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Food Shortage Will Be Over In 2 Years – Ogbeh

The minister of agriculture and rural development, Chief Audu Ogbeh, has assured that the food shortage problems in the country would soon be over in two years.

The minister gave the assurance on July 22, 2016, when he received in audience the governor of Anambra State, Chief Willie Obiano, in his office in Abuja.

According to a statement made available to LEADERSHIP, yesterday, Ogbeh commended the governor’s commitment in the agriculture sector and promised to support and involve the state in the ministry’s programmes.

He said, “The ministry would be willing to help the state with fish fingerling production and other areas to boost food production in the country.”

The minister advised the governor on the use of the NPK 15-15 fertiliser, which according to him, destroys the soil. He also encouraged the state to consider the use of lemon grass to tackle the erosion problems in the state.

Ogbeh explained that “the ministry was considering the need to add 10 per cent soya beans into cassava to enrich it with more protein for more nourishment for the children. Furthermore, about 15,000 tractors which have broken down out of the 30,000 available in the country would be repaired to support farmers in Nigeria.”

The minister, who commended Anambra State for improving its rice production capacity from 80,000 metric tonnes to 210,000 metric tonnes, disclosed that the ministry has succeeded in reclaiming all the universities of agriculture and commenced the process of training 100,000 extension workers up to the local government areas. He also stated government’s determination to take off wandering cows out of the streets of the country in 18 months.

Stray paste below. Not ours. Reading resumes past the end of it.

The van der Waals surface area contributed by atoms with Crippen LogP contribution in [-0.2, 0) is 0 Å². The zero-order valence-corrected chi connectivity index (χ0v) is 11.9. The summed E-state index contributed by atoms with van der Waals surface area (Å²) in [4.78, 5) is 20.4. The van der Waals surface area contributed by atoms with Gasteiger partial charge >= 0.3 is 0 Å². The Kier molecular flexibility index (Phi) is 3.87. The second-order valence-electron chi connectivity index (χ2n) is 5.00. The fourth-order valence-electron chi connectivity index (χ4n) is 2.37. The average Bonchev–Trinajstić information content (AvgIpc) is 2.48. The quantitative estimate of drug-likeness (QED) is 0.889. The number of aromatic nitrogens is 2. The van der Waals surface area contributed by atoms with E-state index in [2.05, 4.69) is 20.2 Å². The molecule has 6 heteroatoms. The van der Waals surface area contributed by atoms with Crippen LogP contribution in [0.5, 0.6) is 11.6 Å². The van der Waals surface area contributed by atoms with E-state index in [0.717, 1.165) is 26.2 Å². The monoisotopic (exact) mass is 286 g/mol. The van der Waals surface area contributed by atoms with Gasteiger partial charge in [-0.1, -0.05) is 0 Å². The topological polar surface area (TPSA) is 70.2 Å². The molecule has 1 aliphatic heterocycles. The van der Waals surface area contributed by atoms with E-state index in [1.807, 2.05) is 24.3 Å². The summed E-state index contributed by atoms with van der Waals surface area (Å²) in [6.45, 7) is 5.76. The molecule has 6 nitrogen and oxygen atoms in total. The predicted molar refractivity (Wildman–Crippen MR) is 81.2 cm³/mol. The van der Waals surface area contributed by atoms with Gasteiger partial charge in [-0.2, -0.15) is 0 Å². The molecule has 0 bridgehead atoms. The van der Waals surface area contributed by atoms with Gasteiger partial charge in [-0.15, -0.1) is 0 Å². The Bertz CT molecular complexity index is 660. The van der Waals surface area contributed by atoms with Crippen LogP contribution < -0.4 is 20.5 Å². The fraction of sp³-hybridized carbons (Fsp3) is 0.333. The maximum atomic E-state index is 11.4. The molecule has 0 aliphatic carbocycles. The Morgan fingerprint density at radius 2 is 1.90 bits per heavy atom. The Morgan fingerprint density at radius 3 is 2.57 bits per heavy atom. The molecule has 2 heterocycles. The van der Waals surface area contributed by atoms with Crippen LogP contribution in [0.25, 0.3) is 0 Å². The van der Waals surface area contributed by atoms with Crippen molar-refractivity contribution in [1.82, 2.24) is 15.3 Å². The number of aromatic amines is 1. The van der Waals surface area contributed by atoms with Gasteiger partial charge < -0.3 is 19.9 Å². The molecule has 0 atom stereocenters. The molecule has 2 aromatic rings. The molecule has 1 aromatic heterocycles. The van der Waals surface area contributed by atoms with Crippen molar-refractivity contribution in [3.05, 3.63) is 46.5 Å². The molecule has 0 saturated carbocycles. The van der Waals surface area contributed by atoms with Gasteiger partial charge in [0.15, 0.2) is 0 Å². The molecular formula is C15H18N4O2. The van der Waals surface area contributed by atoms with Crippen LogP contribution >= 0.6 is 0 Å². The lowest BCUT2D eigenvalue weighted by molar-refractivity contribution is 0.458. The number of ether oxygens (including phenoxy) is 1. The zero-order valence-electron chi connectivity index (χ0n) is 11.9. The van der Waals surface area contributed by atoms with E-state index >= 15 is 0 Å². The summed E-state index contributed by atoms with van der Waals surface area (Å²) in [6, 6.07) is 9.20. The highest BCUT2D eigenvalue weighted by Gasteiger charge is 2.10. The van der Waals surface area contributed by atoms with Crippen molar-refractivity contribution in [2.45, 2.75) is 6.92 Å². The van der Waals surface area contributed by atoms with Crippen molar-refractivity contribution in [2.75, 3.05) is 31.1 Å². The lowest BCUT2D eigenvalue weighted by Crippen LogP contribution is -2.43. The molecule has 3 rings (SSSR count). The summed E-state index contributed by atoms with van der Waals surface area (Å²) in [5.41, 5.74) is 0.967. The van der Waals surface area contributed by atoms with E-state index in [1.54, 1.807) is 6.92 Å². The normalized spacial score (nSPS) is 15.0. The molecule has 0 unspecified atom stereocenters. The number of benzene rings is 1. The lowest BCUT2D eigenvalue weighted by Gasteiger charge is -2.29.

Earlier in his remarks, Obiano said that Anambra State has been doing well in commercial agriculture, saying that the state spent almost N150 million last year to boost seedlings. The governor stated that the state has commenced the exportation of ‘ugwu’ and ‘bitter leaves’ to the United Kingdom, saying about N20 million was used for the training of farmers on packaging them for exportation.
The minister of agriculture and rural development, Chief Audu Ogbeh, has assured that the food shortage problems in the country would soon be over in two years.

The minister gave the assurance on July 22, 2016, when he received in audience the governor of Anambra State, Chief Willie Obiano, in his office in Abuja.

According to a statement made available to LEADERSHIP, yesterday, Ogbeh commended the governor’s commitment in the agriculture sector and promised to support and involve the state in the ministry’s programmes.

He said, “The ministry would be willing to help the state with fish fingerling production and other areas to boost food production in the country.”

The minister advised the governor on the use of the NPK 15-15 fertiliser, which according to him, destroys the soil. He also encouraged the state to consider the use of lemon grass to tackle the erosion problems in the state.

Ogbeh explained that “the ministry was considering the need to add 10 per cent soya beans into cassava to enrich it with more protein for more nourishment for the children. Furthermore, about 15,000 tractors which have broken down out of the 30,000 available in the country would be repaired to support farmers in Nigeria.”

The minister, who commended Anambra State for improving its rice production capacity from 80,000 metric tonnes to 210,000 metric tonnes, disclosed that the ministry has succeeded in reclaiming all the universities of agriculture and commenced the process of training 100,000 extension workers up to the local government areas. He also stated government’s determination to take off wandering cows out of the streets of the country in 18 months.

Earlier in his remarks, Obiano said that Anambra State has been doing well in commercial agriculture, saying that the state spent almost N150 million last year to boost seedlings. The governor stated that the state has commenced the exportation of ‘ugwu’ and ‘bitter leaves’ to the United Kingdom, saying about N20 million was used for the training of farmers on packaging them for exportation.

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